So much wingnuttery this week, and more to come. Take, Atlanta’s Peachtree Presbyterian Church. Please!

On June 7, Pastor Vic Pentz, late of Princeton and Fuller Theologicals, announced to his surprised congregation his little extralegal “safe haven” plan for it. According to Ministry Today, Pentz promises that the church will care for any newborn baby that’s dropped off at the church.

“I make a promise to you now and I don’t want you to keep this a secret,” Pentz said. “The Peachtree Presbyterian Church will care for any newborn baby you bring to this church. We will be the family to find a home for that child, and there’s no limit on this. You can tell your friends, and they can tell their friends. … You can tell the whole world.”

If you think I’m joking, go here and download either the video or mp3 . You’ll find his offer in the last couple minutes of the ironically named Ethics of Life sermon. WARNING: Go to 54-56 minutes. The more hearty, of course, can sit through an hour of Pentz’s praise of Juno and a very odd lecture on the marginalization and shame suffered by today’s “unmarried mothers.” Must be why adoption agencies are beating away unwed pregos with a stick.

Pentz says that the church will partner with Bethany Christian Services, “which will handle the ‘how’ of making this happen.” A Bethany representative will speak at the church in August.

Upon hearing of his decision, Pentz said, “They (Bethany) just smiled and nodded and said, ‘You know, we’ve been praying for a pastor to stand up and say that. Because we can provide all that support that you promised.”

Pentz and Bethany might also consider a little talk with the Georgia Department of Human Resources, too. Or maybe not. If they’ll licence the thankfully defunct New Beginnings agency out of Edgewood Baptist Church in Columbus, they’ll license a boll weevil. (NOTE: During a liability panel at a NCFA conference I attended a few years ago, the director of New Beginnings said she kept clients from suing the “agency” by making them sign a contract with God promising not to. That didn’t stop NB from being sued by angry aparents under civil RICO. Gladney’s Heidi Cox looked like she wanted to reach over and bitch slap the woman).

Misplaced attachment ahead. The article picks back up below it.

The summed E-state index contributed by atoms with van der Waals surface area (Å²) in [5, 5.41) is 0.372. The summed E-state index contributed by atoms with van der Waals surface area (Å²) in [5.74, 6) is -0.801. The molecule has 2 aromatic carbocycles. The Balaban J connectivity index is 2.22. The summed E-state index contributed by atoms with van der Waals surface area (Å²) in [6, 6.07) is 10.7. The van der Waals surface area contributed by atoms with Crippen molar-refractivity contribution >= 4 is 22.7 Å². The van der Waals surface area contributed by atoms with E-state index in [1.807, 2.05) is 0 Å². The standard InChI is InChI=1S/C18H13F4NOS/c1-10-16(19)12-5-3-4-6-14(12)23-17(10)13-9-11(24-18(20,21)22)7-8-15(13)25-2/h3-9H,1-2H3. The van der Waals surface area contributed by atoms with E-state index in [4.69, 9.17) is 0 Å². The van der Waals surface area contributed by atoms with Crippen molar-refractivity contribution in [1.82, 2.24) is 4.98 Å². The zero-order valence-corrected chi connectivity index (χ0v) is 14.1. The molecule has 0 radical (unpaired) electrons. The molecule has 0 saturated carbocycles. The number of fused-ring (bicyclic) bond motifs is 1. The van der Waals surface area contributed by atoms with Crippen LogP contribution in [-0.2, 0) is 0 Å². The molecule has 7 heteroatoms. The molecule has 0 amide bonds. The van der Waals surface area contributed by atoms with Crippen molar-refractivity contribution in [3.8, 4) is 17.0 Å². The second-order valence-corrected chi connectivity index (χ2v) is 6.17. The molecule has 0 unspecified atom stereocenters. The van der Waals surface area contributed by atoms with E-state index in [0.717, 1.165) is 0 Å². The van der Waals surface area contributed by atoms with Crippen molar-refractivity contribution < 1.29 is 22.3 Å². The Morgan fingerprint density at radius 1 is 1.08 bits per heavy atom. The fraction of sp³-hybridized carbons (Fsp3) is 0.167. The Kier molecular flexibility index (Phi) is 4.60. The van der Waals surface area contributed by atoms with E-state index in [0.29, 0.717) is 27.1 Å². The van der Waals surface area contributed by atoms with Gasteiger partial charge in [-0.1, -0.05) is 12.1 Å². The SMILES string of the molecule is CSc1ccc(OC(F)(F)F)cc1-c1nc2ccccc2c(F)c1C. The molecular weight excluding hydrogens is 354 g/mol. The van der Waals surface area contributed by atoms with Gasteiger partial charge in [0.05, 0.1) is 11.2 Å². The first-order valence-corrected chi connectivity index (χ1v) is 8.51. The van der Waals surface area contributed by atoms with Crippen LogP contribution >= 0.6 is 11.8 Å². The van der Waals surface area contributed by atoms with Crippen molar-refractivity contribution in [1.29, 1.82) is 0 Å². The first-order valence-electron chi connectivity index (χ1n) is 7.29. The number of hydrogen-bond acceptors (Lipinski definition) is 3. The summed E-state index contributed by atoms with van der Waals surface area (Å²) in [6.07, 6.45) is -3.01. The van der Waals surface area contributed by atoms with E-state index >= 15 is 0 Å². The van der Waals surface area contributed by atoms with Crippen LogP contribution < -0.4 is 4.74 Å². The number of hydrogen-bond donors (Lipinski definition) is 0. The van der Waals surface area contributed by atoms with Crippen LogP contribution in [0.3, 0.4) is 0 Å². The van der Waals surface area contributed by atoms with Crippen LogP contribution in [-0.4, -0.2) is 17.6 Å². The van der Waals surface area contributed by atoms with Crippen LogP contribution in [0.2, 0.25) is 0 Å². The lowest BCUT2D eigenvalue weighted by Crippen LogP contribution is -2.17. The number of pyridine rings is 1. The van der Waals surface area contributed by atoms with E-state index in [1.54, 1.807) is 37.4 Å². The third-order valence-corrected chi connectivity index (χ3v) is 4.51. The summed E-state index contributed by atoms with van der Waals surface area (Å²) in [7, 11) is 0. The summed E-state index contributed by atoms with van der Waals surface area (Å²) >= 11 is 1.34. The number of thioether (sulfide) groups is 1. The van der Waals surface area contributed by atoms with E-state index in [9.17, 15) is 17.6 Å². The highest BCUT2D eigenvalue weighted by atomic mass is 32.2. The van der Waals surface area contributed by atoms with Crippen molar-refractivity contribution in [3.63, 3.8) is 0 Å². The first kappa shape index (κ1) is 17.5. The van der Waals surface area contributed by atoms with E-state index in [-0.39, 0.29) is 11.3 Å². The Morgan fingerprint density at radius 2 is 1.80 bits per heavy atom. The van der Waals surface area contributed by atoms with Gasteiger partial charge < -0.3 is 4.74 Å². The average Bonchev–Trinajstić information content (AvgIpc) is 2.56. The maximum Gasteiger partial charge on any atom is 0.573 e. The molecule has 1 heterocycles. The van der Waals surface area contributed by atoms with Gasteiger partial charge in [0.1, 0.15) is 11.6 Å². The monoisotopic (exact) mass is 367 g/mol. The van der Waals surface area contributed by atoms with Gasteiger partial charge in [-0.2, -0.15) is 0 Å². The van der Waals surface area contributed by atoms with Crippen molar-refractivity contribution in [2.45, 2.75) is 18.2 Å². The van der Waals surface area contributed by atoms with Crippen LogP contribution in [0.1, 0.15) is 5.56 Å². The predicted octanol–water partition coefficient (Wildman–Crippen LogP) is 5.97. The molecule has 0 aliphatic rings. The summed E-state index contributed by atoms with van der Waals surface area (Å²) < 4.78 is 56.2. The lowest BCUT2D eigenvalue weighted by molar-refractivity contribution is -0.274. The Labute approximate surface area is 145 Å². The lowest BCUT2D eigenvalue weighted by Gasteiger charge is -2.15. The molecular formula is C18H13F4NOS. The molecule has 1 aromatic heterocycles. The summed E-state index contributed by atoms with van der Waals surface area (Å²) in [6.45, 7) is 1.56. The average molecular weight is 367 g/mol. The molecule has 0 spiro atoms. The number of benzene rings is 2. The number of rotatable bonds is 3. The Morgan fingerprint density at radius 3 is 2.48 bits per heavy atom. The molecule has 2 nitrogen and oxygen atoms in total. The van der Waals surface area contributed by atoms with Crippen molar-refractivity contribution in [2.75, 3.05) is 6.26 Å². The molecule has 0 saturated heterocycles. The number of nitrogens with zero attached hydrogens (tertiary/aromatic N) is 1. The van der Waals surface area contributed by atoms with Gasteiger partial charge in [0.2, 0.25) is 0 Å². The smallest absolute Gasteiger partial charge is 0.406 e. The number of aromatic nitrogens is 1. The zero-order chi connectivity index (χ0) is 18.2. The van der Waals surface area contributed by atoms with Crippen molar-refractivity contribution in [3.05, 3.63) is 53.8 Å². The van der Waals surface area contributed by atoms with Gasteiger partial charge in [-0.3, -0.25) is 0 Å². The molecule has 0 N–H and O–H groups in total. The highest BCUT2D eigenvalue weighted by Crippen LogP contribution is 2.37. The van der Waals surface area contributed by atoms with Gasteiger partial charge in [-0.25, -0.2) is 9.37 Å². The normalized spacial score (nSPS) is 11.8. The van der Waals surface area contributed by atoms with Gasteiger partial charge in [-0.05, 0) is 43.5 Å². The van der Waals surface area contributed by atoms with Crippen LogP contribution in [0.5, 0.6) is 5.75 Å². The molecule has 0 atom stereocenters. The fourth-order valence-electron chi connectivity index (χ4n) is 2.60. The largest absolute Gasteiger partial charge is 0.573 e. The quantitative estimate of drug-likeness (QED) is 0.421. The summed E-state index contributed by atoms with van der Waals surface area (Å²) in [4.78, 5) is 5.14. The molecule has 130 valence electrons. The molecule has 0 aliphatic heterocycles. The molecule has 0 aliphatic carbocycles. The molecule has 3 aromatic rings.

Peggy Baird, the director of adoption services for the non-profit Families First service agency was a bit less impressed than the happy shiny Rev. Pentz. She told WXIA-TV that “while she admired the sentiment, he (Pentz) didn’t delve into the legal and psychological complications that go into giving up a child for adoption… I think if he’s going to pursue this with his congregation, he’s got to do ongoing education.”

But hey, what’s ethics and best practice when those babies are coming in on a wing and a prayer!

WXIA-TV commenters agree:


This is good because some people who may struggle with such a big decision may feel more comfortable going to a church than a typical adoption agency.

My husband and I would love to adopt and feel more comfortable going through a church ourselves. May God bless them and may God bless us.

The next two view pregnant women and new mothers potential killers whose babies can only be saved through Presbyterian intervention:

Man! You people take things waaaaay too far. The pastor is trying to do something good like, giving mother’s another option rather than disposing the baby in a trash can. I think every church, no matter what religion, should offer this service in trying times.

What is the argument? It is either kill the baby or give it a chance for life. I vote for life.]

and my favorite, MikeMidtown, is under the impression that hundreds of abandoned newborns are jammed into Atlanta’s church basements already waiting for their forever families to pick them up:

Although I think his heart is in the right place, does he and his church have the qualifications to take care of hundreds of newborns? I believe other churches have tried this, but have failed because they could not handle the large number. This just goes to prove that the abortion/right-to-life issue is not just a bumper sticker slogan or sermon at church.

Next time you go to testify at a hearing, remember this is how the average person thinks that adoption operates.

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